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Writing Groups:  EX/ VANDALS, WAR

Main lines: 2, 5, 4, 3, 6, 7, 1, AA's, and D's ( All Subway Lines )



                 ~ ( THE RETURN OF A LEGEND ) ~


In the late 1960’s and early 1970’s, times were hard.  New York City was constantly bankrupt and business people were burning-down slums.  The mafia was flooding the country with heroin, crime rate was really exploding, and prejudice was at an all time high.  Gang life, in areas where no policeman would dare to show his/her face, had become a fight for survival.  Graffiti became an outlet for young people living in New York, as a way to veer from the gangs and drugs.  It gave youths like, STAY HIGH, a sense of self worth.


 STAY HIGH, in 1969 was a nineteen-year old youth living in a suppressed area of the Bronx.  He would ride the


 trains as a way of escapism.  That is when he noticed writings such as “God loves”, “make love not war”, or “pray”, etched on walls, phone booths, trains and in subway stations.  STAY HIGH, like many other youths, took the writings not just as a name that left an impression on others, but also as messages that he could learn from.  After continually seeing all of these messages he became inspired and came up with his own name to use.  As STAY HIGH started writing he added a stick figure of a saint with a halo, which came from the famous television show “The Saint”.  He changed the format of the saint by incorporating his own idea.  He turned the saint in the opposite direction and added a smoking joint that was perched on his name.  STAY HIGH would call  this  figure “The Smoker” and the smoker is what was to be known! As a writer in the 1970’s, one not only needed to have the most hits ( tags ), but also needed to catch the eye from others, by using a trademark.  Many writers used trademarks such as stars, arrows, swords and so on.  STAY HIGH’s smoker became one of the biggest trademarks.  Others like, LEE 163’s connecting “E’s”, SWEET DUKE’s playboy bunny, COOL JEFF’s swirling arrows used in his “L’s” and JOINT ONE’s smoking joint used as his “T” were also very distinctive from within a mass of other names.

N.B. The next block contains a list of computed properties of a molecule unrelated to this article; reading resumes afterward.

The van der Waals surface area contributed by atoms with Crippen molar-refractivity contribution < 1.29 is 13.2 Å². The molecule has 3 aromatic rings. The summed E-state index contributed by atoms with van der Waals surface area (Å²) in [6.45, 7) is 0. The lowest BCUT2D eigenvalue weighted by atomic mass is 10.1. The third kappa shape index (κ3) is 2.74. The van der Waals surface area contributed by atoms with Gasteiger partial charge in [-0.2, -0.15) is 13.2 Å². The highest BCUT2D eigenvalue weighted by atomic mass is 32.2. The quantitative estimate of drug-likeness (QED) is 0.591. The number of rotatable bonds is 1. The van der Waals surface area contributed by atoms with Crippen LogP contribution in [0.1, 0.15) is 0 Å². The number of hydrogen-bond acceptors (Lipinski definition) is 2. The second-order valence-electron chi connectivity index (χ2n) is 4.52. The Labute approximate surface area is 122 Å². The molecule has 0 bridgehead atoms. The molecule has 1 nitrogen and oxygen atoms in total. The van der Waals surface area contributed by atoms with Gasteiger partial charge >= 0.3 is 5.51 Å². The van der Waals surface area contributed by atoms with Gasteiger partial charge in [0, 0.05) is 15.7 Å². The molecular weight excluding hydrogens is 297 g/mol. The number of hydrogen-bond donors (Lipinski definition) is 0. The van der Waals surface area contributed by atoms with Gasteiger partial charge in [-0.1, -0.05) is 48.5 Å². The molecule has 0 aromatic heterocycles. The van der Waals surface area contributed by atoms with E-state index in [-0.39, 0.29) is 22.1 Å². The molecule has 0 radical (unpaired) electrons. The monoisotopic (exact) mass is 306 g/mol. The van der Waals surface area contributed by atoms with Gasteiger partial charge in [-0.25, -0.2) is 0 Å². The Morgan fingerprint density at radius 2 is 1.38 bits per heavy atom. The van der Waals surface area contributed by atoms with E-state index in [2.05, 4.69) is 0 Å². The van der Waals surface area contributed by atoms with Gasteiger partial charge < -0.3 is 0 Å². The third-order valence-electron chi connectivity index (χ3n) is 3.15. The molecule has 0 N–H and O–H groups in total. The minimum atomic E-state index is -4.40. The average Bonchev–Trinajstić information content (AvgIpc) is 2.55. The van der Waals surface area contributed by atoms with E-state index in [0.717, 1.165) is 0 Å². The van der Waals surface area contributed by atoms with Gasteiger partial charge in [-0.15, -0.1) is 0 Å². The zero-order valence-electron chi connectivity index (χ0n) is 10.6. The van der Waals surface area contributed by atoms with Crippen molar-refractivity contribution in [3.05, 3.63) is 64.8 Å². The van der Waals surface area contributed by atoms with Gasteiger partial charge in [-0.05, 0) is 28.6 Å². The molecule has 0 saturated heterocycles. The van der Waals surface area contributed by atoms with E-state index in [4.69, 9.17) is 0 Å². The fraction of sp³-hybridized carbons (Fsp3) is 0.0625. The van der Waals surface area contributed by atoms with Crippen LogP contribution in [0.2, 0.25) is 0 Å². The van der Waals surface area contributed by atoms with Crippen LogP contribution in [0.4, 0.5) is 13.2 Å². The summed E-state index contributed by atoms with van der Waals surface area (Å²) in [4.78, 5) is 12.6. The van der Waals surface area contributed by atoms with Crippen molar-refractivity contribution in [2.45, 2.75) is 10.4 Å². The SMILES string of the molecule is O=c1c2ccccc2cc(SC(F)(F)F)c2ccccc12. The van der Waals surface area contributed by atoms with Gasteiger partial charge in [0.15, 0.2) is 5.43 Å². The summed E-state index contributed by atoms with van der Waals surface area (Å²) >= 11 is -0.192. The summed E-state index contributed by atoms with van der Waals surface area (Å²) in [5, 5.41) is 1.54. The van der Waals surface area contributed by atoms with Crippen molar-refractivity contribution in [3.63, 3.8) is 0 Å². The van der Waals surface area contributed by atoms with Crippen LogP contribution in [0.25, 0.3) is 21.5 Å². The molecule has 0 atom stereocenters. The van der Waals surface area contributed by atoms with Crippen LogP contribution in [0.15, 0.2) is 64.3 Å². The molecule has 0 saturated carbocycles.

Even those that did not write Graffiti, noticed and respected the surface he claimed, for its uniqueness.  He eventually made the transition from his signatures, like so many others, to colorful letters on the panels of subway cars.  STAY HIGH was most famous for the top-to-

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 bottom, of a stick figure subway car, seen in the book Faith of Graffiti.  STAY HIGH then disappeared, staying out of sight for 27 years.  In his absence many would claim to be him.  Someone went as far as to tattoo STAY HIGH’s name on his arm and attending art shows claiming to be “STAY HIGH”.  It wasn’t until TRACY 168 blew his cover, that the imposer was found.  STAY HIGH’s disappearance became Graffiti’s unsolved mystery for many years, until he was found in early 2001.   STAY HIGH was not only a writer, but also a symbol of the pop culture in New York City during the 1970’s

                  ~ Interview with StayHigh 149, 12/22/03 ~



  For more on STAY HIGH 149's art, contact us at MESSAGE@SUBWAYOUTLAWS.COM.  Look for more collectables coming soon. Copyright © Subway